I actually can’t remember the last time I saw a large Peugeot saloon. After all, it’s been a few years since the 407 was sold in this country and even longer since we last saw the graceful 607. I’d forgotten how much I loved both these cars when they first saw the light of day; The sporty and new-age 407 with its (then) revolutionary good looks and athletic appearance, and the cumbersome 607 grand sedan, with its feline face and never-ending length.

It was only a matter of time until Peugeot revealed a new contender to the market though, and what they’ve just unveiled is something of a marvel. The new 508, which competes with the likes of the Honda Accord, VW’s Passat and the Suzuki Kizashi, marries the compact, sporty merits of the 407 to the grandeur and grace of the 607, in an effort to replace both those cars with one brilliant new model. So, is it any good?

The Wilderness region of the Eastern Cape was where Peugeot South Africa thought I’d like to find out and so, on smooth highways and twisty mountain passes, various derivatives of the newcomer were let loose to show just what the French brand’s latest offering is like…

On the face of things, I was totally smitten by this feline’s presence. It sports the latest iteration of Peugeot’s new design language and so, gone is the smiley face that the brand has successfully enjoyed over the last few years.

The new look is sleek, bold and really sporty, with a large gaping grille and elongated triangular headlights adding the right amount of aggression to the nose. The side profile is svelte, with a Germanic air of solidity and quality, accentuated by good-looking wheels and chrome detailing. The backside is my favourite bit though, with gorgeously seamless integration of the boot lid, bumper and tail lights. Seeing this car from behind and at a distance was jaw-dropping to say the least!

The interior has been given a dash of panache and flair thanks to all-new designs and great material choices. Fabric or leather is on offer depending on the model, but either option is a pleasure to experience, with just the right balance of luxury and cost effectiveness. The dash is pretty and laden with gadgets, and with features like a massaging driver’s seat and satellite navigation, this car bats for the major league for sure. Build quality is (almost) top notch, and nothing seemed to be wrong – except a hideously annoying squeak in the bowels of the dashboard which developed while out on the road.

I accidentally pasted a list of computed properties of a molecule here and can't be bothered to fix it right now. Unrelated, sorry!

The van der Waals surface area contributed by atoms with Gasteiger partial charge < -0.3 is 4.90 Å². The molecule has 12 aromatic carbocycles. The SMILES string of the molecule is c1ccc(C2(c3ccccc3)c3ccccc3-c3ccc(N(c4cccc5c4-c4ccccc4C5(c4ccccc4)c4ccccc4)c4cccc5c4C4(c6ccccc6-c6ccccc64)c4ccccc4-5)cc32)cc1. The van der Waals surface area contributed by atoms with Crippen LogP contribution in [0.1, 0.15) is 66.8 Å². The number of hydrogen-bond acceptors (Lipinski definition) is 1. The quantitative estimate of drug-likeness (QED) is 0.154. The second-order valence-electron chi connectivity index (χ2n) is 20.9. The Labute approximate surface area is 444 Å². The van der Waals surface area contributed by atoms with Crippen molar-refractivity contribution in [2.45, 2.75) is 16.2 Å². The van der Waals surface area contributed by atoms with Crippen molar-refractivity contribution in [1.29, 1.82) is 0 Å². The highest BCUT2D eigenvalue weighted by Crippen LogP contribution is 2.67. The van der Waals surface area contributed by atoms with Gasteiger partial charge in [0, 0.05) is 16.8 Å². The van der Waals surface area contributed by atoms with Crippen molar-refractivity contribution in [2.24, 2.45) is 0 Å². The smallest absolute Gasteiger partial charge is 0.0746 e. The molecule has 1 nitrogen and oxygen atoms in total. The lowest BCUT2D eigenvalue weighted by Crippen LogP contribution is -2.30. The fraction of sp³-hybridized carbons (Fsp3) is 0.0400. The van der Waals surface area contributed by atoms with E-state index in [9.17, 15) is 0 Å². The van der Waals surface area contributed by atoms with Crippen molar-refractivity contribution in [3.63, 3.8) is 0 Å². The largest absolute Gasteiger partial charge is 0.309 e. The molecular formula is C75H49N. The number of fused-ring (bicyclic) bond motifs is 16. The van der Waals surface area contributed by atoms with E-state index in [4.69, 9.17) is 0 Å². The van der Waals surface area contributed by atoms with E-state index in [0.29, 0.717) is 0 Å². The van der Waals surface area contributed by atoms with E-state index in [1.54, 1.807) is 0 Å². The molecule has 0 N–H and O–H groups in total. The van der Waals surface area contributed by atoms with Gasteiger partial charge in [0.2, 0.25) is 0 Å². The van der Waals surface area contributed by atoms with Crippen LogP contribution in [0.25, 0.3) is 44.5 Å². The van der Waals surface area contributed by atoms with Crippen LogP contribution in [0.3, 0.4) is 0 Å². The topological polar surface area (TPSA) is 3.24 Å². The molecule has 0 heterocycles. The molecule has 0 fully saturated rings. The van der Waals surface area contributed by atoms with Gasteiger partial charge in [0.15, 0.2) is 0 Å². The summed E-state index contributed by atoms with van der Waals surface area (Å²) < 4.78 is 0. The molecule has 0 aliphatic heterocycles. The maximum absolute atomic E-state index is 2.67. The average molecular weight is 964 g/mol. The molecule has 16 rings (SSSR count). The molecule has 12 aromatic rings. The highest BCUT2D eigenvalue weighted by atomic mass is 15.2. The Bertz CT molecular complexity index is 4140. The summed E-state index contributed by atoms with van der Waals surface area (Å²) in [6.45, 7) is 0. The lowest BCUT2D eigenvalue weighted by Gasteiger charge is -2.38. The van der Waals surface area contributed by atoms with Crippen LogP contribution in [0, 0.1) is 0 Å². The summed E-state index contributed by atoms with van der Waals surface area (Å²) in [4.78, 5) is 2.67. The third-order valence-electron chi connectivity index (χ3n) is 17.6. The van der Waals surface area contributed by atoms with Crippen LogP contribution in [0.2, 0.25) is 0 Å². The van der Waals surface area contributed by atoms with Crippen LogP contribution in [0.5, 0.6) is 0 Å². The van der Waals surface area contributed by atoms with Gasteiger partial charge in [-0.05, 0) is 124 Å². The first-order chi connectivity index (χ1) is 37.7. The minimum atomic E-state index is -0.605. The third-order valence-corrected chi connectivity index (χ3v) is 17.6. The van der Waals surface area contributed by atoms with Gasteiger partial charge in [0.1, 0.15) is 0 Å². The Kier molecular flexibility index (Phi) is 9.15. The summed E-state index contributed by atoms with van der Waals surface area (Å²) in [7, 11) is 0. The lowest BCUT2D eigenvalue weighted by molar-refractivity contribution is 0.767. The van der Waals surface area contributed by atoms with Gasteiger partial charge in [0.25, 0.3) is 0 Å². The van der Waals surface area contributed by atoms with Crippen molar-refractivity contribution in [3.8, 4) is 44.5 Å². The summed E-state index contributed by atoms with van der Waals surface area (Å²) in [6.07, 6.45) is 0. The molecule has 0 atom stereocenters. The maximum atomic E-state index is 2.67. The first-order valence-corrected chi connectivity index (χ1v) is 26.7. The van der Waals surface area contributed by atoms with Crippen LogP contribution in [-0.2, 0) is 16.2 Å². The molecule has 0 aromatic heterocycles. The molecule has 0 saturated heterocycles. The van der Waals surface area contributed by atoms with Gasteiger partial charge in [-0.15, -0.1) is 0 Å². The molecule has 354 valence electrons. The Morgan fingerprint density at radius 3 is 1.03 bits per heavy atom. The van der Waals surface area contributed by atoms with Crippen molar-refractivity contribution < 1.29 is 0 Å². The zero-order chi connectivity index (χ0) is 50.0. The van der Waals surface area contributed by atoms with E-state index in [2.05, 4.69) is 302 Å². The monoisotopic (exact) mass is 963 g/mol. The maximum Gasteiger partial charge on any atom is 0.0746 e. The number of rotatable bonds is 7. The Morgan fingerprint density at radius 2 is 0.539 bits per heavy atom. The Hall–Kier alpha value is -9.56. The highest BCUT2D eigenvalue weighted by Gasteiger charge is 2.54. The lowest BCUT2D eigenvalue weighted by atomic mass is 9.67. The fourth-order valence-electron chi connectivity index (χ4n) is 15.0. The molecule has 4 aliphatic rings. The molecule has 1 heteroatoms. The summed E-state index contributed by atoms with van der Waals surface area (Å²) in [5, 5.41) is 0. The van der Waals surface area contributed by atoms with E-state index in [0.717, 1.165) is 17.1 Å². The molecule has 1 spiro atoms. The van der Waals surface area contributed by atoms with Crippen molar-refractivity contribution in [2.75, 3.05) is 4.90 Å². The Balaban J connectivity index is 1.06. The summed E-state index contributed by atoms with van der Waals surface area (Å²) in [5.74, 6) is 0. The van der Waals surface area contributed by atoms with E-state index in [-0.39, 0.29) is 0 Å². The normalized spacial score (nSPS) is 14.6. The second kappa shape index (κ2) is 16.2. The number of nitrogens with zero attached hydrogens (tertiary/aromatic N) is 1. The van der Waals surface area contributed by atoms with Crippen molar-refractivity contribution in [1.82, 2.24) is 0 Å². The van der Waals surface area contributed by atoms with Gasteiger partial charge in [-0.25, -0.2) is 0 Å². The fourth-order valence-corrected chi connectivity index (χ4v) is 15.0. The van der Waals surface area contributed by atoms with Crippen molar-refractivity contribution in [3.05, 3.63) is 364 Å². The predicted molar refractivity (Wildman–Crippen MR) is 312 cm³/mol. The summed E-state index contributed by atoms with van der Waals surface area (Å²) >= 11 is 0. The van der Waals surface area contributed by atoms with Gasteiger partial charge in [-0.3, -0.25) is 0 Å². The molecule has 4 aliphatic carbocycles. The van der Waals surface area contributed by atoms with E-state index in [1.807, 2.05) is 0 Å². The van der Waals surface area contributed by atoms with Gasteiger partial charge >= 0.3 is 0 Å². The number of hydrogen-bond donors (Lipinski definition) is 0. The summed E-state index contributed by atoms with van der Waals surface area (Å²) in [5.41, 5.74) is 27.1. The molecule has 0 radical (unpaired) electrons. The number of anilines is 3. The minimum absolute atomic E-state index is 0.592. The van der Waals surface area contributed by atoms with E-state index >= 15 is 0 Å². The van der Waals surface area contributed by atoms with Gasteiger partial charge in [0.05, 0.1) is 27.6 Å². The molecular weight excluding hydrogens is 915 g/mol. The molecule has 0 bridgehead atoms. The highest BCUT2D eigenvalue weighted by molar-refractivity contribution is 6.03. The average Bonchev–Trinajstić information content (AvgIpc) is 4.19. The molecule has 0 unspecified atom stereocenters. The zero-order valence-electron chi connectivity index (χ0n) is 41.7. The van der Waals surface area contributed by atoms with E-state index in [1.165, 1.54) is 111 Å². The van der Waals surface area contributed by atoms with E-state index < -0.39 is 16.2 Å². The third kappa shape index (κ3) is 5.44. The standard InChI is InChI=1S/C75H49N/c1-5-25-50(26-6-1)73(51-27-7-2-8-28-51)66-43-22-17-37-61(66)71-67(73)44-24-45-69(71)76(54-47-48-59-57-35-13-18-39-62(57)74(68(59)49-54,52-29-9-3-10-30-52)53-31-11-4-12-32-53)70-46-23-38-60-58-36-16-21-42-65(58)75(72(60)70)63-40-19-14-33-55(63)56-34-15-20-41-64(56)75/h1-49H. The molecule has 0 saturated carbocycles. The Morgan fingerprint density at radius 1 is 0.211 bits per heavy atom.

While that became annoying, it was quickly blocked out by sheer driving enjoyment. Strategically I’m sure, Peugeot sent me out into the mountains, and that meant going up the Outeniqua Pass and then Robber’s Pass, in different versions of the car.

Both handled very well for a car like this and with great chassis balance the drive was exhilarating. The steering could do with a little more feedback but I doubt any of the “executives” who this car is aimed at drive over a mountain to get to work in the morning.

The new 508 comes in four model derivatives, all of which are well priced and offer decent kit for the money. The 1.6 THP Active and Allure models, which offer 115kW and 240Nm, bring new life to a great turbocharged engine and with a 6-speed manual gearbox (Active) or 6-speed automatic (Allure), they are great options for smooth luxury and sporty fun.

Fuel consumption is claimed at 6.4-litres per 100km and carbon emissions are set to be 149g/km for the Active, while the Allure’s figures are 7.1-litres per 100km and 164g/km respectively. Next up comes the 2.0 HDi Active, with a punchy diesel motor and excellent economy – the 120kW/340Nm engine (which is employed in a number of the brand’s products) is said to use just 4.9-litres per 100km and spit out 129g/km of carbon, and it also makes use of a 6-speed manual ‘box.

The 508 GT however, had me salivating with excitement. Powered by an all-new 2.2-litre HDi FAP diesel engine, the turbocharged mill produces a brilliant 150kW and 450Nm – figures you wouldn’t dream of for such an engine not so long ago. Available only in GT spec and with a 6-speed automatic gearbox, the 2.2 HDi FAP offers superb refinement and a great drive at the same time, with barely any diesel clatter. In fact, I only realised I was driving a diesel once I checked the spec sheet in the car… Fuel economy is excellent in true French diesel tradition, and Peugeot SA claims the 508 GT will use just 5.7-litres of diesel per 100km and produce 150g/km of carbon dioxide. Impressive indeed!

As a range the new 508 is a very serious contender in its segment. With prices starting at R283 700 for the 1.6 THP Active and ending at R409 900 for the 508 GT (including a 3-year/100 000km warranty and a 5-year/100 000km service plan), the value-for-money aspect is huge with this car.

While it also competes with the Germans in this segment (which are way more expensive), I don’t think anyone would be swayed out of a 3 Series or C-Class into a 508, necessarily. But compared to the “other options” in this hotly-contested segment, it’s definitely going to fight for top honours, and it wouldn’t surprise me at all if the 508 is nominated for next year’s Car of the Year title.

It offers striking good looks, a beautiful drive and great value for money to a market which has been starving for a big Pug for far too long. If you gave me a 508 GT, I would probably end up marrying you.

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